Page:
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Behind the scenes with Flintu's design process

Behind the scenes with Flintu's design process

Hey Friends of Flintu, Luke here! It's been a wild couple of months leading up to our upcoming product launch. (If you don't know what I'm talking about, jump on our mailing list to keep up to date.) 

As product manager at Flintu, it's my job to make sure that the final product meets the needs of our customers in a way that's simple and intuitive. A major component of that process is overseeing the industrial design, or the process of defining how a product will look, function, and feel. 

For us the design process starts with a couple cups of coffee and ends with a list of essential features and a sketch. From there, we slowly refine our design, through CAD drawings, 3D prints, user testing and, yes, the occasional heated discussion. 

Our new product, SideKick by Flintu, has quite a few design restrictions which has made for a particularly exciting process. The design nerd in me loves every second of making a product that's functional and designed to fit users' everyday lives. They say that working within constraints builds creativity, and we've got two major restrictions.

First, SideKick is as feature-packed as a swiss army knife. As you've seen from recent blog posts, SideKick does a lot, and yet it still needs to be pocketable. That means every millimeter of the product has to be engineered meticulously! We've spent a lot of time testing and iterating to find the best configuration for all of the pieces that make SideKick tick.

Second, SideKick by Flintu lives in a very harsh environment -- your pocket or handbag. This means both design and materials need to be smart and tough! Like I said earlier, my job is to make sure that the product meets customer needs, so it's especially important to me that we end up with a product that can withstand the rough and tumble of real life.

There you have it. That's our design process in a nutshell. We're in the thick of product development for SideKick by Flintu, so we're living and breathing this stuff. At best, the process is smooth and linear, at worst... well let's not talk about that ;o)

What Kickstarter doesn't tell you

What Kickstarter doesn't tell you

The Kickstarter process isn't as simple as it seems.

Why? Making a campaign video and a product prototype is significantly easier than taking a product to market. And the very nature of Kickstarter means reasonably inexperienced people will be out of their depth.

In the case of our first product, Plan V. We spent around 10k AUD producing a prototype, put together a campaign video, and set it live. We had no manufacturing partner engaged. We had no idea of global distribution. We had no customer support processes in place. And to top it off, we both had full time jobs.

We took a risk on an idea half expecting to end up on the scrappy floor of broken Kickstarter dreams. Instead, Plan V became a success. We had created a product with a demand. High fives ensued.

Not so fast! That's not where the story ends. It's not that simple. Taking a prototype design to manufacturing is a challenging prospect for companies both small and large. There are many (very time consuming) challenges that must be overcome.

Manufacturing partner

Before the launch, no one wanted to know about us or our idea. The manufacturers that did reply to our requests were keen to know how many tens of thousands our first run would be. It was a bit of a chicken and egg situation. Without the demand, we couldn't find out the essentials to do business. And without the manufacturing insight we couldn't estimate product cost. Enter risk #1, the product-cost gut decision.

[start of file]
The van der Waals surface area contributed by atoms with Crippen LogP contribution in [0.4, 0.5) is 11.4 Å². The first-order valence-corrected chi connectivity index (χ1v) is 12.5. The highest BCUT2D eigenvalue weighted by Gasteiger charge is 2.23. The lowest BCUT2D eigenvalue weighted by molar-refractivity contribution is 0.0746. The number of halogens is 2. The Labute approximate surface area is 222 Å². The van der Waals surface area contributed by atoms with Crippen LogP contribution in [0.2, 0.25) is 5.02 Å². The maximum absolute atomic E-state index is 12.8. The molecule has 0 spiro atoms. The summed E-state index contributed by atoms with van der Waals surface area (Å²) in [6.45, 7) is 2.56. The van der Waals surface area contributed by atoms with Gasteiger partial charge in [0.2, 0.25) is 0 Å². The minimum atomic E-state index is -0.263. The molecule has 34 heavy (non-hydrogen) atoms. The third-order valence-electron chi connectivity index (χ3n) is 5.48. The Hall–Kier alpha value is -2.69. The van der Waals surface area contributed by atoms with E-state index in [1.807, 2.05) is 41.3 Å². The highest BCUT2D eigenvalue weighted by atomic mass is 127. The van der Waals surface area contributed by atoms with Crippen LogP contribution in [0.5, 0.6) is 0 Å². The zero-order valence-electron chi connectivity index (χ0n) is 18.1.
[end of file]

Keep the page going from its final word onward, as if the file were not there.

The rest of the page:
Distribution
To drop ship from China or to freight to Amazon? It's a tough decision to make before knowing distribution numbers or packaging weight and dimensions. In the end we partnered with sendfromchina.com, despite some negative online reviews. Their service was fast, varied, and reasonably priced.  China's mail system is government subsidized to keep the flow of goods rolling globally. Not knowing exact product size and weight, we needed to take risk #2. The gut price of global shipping $5AUD

Mass production
I still remember the conversation I had with Evan after our Kickstarter campaign ended. I said, "The campaigns done. The CAD files have been delivered. The hard work is over."  I cringe as I think back to that moment. The road between prototype and mass production is long and winding and ever dotted with Chinese public holidays. Don't underestimate this process. Just because you can make it easily in small batches does not mean you can mass produce your design.

Quality Control
Does your manufacturer care about customer satisfaction? Yes and no. Mostly no, Certainly not as much as you do. They care about the business and they care about further business. However, you cannot rely on them to ensure 100% of your products will be fully functional. You need a strong QC process from an external party. Test, test, and test. We learned this the hard way.

Having said all of that, Kickstarter allowed Evan and I to do what we love most. The learnings were immense, and interacting with our backers was like nothing I've ever experienced. You guys really are an inspiring bunch. We couldn't have made it through our first Kickstarter campaign without you. 

Needless to say, this time around we'll be doing things differently, By the time we take Failsafe to Kickstarter, it will be mass production ready, thoroughly tested by our Beta Team, and it will be distributed by Amazon (so no shipping delays or disappearing orders)!